July 25, (THEWILL) – The European Medicines Agency has approved use of Moderna’s Covid vaccine for children aged between 12 and 17. It is the second Covid jab to be approved for adolescents by the EU’s medicines authority. In May, the Pfizer-BioNTech one got the go-ahead.
The US-made Moderna jab requires two doses, four weeks apart, the EMA says. The European Commission is expected to widen vaccination with Moderna to young people now, based on the EMA’s recommendation.
But the move is likely to have its critics, as the vaccination rate in most of Asia and Africa – where millions of adults risk serious illness or death from Covid – is far lower than in the EU, where more than half of adults are now fully vaccinated.
The World Health Organization has urged wealthy countries to spread vaccines much more widely globally.
However, supporters argue widening vaccination to children is important now that the highly infectious Delta variant is widespread in Europe and cases are rising sharply in some areas. Children also have to be included if the goal of herd immunity is to be reached – that is, when a high level of vaccination slows the virus’s spread in the population.
Most children do not get seriously ill from Covid, but they are still at risk and can pass it on. The EMA says a study with the Moderna jab, involving 3,732 children aged 12 to 17, found responses similar to those in young adults aged 18 to 25.
In that study, none of those who received the vaccine got Covid-19, whereas four given a dummy vaccine did get Covid symptoms.
The study’s small size meant uncommon side-effects, such as the risk of heart inflammation, could not be assessed among the 12-17 age group. But the EMA judges that the benefits of vaccination with the Moderna jab outweigh any risks.
Chinese President Visits Tibet, First in 30 Years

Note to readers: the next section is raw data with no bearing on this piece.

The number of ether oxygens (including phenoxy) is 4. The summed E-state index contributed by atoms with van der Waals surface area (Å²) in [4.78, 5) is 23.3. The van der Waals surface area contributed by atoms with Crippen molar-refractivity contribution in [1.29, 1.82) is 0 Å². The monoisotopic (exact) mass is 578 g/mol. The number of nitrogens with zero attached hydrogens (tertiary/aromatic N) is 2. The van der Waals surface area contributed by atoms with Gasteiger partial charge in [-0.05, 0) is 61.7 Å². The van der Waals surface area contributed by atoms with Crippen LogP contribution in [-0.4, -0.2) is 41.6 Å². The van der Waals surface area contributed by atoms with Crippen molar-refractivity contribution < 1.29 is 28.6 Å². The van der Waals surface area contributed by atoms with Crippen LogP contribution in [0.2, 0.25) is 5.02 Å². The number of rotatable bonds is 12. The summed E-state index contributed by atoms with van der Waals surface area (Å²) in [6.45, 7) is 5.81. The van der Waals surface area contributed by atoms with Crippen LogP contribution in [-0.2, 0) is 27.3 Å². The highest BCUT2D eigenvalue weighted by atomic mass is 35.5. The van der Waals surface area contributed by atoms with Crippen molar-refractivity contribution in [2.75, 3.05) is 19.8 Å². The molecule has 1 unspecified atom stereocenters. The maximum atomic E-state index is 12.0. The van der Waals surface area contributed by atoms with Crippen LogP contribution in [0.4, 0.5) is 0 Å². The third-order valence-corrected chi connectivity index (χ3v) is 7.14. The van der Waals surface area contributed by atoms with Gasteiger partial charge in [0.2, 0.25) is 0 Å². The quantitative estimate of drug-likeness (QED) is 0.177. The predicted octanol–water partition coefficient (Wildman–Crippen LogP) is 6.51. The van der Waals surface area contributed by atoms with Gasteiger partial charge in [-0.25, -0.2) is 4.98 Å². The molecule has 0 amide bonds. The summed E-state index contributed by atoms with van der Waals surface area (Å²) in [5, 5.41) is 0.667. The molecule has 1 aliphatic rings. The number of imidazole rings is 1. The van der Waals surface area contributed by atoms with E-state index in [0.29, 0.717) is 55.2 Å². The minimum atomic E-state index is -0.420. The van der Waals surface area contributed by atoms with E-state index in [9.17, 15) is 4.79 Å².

President Xi Jinping has visited the politically troubled region of Tibet in the first official visit by a Chinese leader in 30 years. The president was in Tibet from Wednesday to Friday, but state media reported the visit after it ended. China is accused of suppressing cultural and religious freedom in the remote and mainly Buddhist region.
The government denies the accusations and says Tibet has developed considerably under its rule. In footage released by state broadcaster CCTV, Mr Xi was seen leaving his plane and greeting a crowd wearing ethnic costumes and waving the Chinese flag. He arrived in the south-east of the country before travelling to the capital Lhasa on the high-altitude railway.
While in Lhasa, Mr Xi visited the Potala Palace, the traditional home of exiled Tibetan spiritual leader, the Dalai Lama. People in the city had “reported unusual activities and monitoring of their movement” ahead of his visit, advocacy group International Campaign for Tibet said on Thursday.
Mr Xi last visited the region 10 years ago as vice-president. The last sitting Chinese leader to officially visit Tibet was Jiang Zemin in 1990. State media said Mr Xi took time to learn about the work being done on ethnic and religious affairs and the work done to protect Tibetan culture.
Many exiled Tibetans accuse Beijing of religious repression and eroding their culture. As a result, there have been a number of protests including self-immolations, making the topic of Tibet very sensitive to Beijing.